I have written about this topic elsewhere: Academics Trump Sports.
A few months ago, I was working with a European educator on a joint project. He commented that he was astonished by how much time and money American families spend playing sports. “I don’t understand.” he said. “Do these parents think their children will be professional athletes?” He was genuinely bewildered.
From a historical perspective, the current mania related to sports will likely be looked upon as a sign of craziness among early 21st century American parents.
When the current crop of parents grew up in the 80s and 90s – a backward blip in time – high school students played sports for their school. Star soccer players from Guilford played for Guilford High School. Year round travel teams would have seemed insane to our parents, as would the thought of driving to a different state for a weekend tournament.
As for our grandparents, they would likely smack us for wasting so much time and money on sports. Can you imagine telling your grandmother that you would be missing a family get together because you are going to a soccer tournament in Rhode Island? Now, imagine telling your Depression era grandfather that you were spending $500-1000 on the weekend?!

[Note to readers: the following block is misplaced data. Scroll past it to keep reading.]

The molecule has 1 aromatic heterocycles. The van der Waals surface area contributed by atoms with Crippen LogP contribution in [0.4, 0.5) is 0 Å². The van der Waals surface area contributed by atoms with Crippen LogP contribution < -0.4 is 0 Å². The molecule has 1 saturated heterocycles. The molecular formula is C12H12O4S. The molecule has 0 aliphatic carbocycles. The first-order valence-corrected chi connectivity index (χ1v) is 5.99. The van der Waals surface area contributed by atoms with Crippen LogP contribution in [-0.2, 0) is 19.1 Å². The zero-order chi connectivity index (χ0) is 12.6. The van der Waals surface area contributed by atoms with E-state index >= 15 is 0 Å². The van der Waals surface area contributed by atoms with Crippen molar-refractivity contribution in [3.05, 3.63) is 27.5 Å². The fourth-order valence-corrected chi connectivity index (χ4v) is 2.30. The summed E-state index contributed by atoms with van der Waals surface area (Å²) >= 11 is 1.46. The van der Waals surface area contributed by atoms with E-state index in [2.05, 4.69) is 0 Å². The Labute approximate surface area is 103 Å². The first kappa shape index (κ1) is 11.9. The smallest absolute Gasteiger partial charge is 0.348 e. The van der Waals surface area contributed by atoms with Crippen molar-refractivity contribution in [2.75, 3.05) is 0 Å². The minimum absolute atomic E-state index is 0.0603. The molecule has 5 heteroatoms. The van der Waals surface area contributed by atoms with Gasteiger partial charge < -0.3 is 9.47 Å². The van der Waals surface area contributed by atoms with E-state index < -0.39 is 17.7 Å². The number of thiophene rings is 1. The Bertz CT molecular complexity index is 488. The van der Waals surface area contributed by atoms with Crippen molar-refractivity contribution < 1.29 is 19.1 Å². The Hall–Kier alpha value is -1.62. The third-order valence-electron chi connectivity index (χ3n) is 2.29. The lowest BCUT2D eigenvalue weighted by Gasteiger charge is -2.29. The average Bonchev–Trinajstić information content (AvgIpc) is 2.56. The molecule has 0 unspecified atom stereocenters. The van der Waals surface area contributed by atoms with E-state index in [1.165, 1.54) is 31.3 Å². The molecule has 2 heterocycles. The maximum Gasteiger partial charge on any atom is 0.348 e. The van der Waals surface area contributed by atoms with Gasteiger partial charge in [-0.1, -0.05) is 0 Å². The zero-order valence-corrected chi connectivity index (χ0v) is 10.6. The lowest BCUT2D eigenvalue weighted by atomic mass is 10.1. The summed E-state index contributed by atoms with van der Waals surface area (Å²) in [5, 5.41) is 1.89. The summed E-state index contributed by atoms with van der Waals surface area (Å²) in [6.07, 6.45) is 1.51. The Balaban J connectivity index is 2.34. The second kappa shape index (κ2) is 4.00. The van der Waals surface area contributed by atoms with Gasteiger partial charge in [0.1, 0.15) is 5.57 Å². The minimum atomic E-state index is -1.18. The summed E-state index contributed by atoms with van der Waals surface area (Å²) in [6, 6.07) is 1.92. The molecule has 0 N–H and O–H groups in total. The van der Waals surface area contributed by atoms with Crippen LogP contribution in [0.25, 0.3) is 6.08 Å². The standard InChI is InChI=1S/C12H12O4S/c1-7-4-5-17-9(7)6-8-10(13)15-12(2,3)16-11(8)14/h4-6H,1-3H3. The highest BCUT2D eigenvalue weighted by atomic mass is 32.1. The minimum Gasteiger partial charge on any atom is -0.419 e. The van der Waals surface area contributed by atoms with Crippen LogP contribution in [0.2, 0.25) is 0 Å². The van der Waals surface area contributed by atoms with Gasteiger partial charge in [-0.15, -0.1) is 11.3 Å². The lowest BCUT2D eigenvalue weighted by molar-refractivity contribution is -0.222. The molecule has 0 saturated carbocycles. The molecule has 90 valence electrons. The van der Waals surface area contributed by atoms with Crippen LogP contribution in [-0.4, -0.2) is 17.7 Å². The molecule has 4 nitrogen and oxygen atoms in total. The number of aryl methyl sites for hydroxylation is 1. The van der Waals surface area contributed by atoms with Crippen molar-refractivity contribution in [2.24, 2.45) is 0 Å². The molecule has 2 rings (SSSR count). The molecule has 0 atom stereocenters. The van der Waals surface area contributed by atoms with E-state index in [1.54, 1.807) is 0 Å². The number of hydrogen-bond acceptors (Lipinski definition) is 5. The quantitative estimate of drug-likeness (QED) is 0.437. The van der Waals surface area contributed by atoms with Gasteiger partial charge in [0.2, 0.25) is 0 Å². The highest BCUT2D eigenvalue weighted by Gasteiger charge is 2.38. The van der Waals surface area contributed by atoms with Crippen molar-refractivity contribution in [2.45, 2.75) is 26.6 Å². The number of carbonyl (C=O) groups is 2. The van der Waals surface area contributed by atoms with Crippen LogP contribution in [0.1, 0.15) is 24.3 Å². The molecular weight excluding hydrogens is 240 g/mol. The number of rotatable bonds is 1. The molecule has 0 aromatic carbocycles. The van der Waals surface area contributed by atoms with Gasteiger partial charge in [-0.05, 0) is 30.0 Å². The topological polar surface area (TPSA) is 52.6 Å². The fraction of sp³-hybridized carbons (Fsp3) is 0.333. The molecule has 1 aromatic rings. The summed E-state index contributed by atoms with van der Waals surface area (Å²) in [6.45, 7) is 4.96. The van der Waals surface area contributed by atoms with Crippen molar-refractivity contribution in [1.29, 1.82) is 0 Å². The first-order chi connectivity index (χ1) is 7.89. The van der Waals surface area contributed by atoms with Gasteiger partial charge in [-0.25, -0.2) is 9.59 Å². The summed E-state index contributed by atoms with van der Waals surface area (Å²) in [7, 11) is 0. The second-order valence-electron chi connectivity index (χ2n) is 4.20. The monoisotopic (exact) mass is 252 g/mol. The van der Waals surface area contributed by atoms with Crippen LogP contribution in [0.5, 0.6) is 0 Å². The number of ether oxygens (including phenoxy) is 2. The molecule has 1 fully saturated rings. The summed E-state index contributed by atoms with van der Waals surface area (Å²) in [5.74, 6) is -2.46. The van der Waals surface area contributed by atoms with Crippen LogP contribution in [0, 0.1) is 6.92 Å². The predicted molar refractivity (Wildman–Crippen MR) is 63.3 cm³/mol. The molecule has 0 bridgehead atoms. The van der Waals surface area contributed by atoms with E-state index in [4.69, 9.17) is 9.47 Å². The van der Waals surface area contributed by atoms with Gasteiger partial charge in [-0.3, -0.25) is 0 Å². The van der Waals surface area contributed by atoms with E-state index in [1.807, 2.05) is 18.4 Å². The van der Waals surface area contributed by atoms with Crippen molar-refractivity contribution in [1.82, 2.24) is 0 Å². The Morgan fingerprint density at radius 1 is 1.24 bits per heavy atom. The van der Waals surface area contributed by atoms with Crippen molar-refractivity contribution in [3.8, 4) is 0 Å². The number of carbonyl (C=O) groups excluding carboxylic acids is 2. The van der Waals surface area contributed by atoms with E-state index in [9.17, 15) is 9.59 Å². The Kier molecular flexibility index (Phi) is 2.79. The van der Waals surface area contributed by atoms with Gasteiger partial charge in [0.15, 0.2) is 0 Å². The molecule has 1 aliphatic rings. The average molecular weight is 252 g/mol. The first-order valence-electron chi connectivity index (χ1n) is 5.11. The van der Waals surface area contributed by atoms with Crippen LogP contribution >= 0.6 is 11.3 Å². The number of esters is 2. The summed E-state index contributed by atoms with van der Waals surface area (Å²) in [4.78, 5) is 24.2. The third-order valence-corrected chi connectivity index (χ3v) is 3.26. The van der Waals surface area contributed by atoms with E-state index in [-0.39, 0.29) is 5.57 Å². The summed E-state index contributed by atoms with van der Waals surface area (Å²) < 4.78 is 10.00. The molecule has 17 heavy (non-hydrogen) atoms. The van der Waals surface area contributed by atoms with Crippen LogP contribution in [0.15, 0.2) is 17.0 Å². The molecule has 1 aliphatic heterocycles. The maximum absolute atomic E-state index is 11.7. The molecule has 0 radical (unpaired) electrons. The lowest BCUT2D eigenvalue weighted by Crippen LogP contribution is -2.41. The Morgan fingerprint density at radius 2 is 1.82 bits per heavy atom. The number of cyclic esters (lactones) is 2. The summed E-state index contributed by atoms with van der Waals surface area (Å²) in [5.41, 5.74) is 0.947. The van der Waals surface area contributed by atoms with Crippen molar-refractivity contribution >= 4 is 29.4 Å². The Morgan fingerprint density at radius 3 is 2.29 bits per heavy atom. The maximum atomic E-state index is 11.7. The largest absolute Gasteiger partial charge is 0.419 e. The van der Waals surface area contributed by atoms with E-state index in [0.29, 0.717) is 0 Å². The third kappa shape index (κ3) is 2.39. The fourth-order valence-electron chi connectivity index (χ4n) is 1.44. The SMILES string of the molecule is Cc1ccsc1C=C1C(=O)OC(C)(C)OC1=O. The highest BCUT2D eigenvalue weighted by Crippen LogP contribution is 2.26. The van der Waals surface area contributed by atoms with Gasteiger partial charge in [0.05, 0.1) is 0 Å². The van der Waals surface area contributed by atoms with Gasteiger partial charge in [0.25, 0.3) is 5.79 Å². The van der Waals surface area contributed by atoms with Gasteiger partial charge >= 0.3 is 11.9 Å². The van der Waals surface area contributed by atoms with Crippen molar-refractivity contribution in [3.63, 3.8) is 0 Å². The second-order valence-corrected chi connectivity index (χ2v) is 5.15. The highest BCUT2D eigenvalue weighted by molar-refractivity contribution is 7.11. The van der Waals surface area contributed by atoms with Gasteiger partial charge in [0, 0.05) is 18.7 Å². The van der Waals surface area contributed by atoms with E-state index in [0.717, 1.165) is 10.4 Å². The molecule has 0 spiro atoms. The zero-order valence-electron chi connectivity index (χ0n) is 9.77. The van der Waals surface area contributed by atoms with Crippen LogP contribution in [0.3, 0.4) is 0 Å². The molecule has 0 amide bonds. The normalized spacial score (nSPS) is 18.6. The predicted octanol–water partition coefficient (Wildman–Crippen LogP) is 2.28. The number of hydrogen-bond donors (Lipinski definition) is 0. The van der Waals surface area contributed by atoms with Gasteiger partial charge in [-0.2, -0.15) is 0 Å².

Not to make you feel guilty, but shouldn’t we be visiting our parents more instead of going to more weekend sports activities?
I love sports. I think sports provide training in how to develop skills, build character, and work with teammates. Nonetheless, time is a zero sum commodity. What you spend on sports cannot be spent on academics. Or family.
The following article adds some color to the discussion: Don’t Let Youth Sports Hijack Your Life.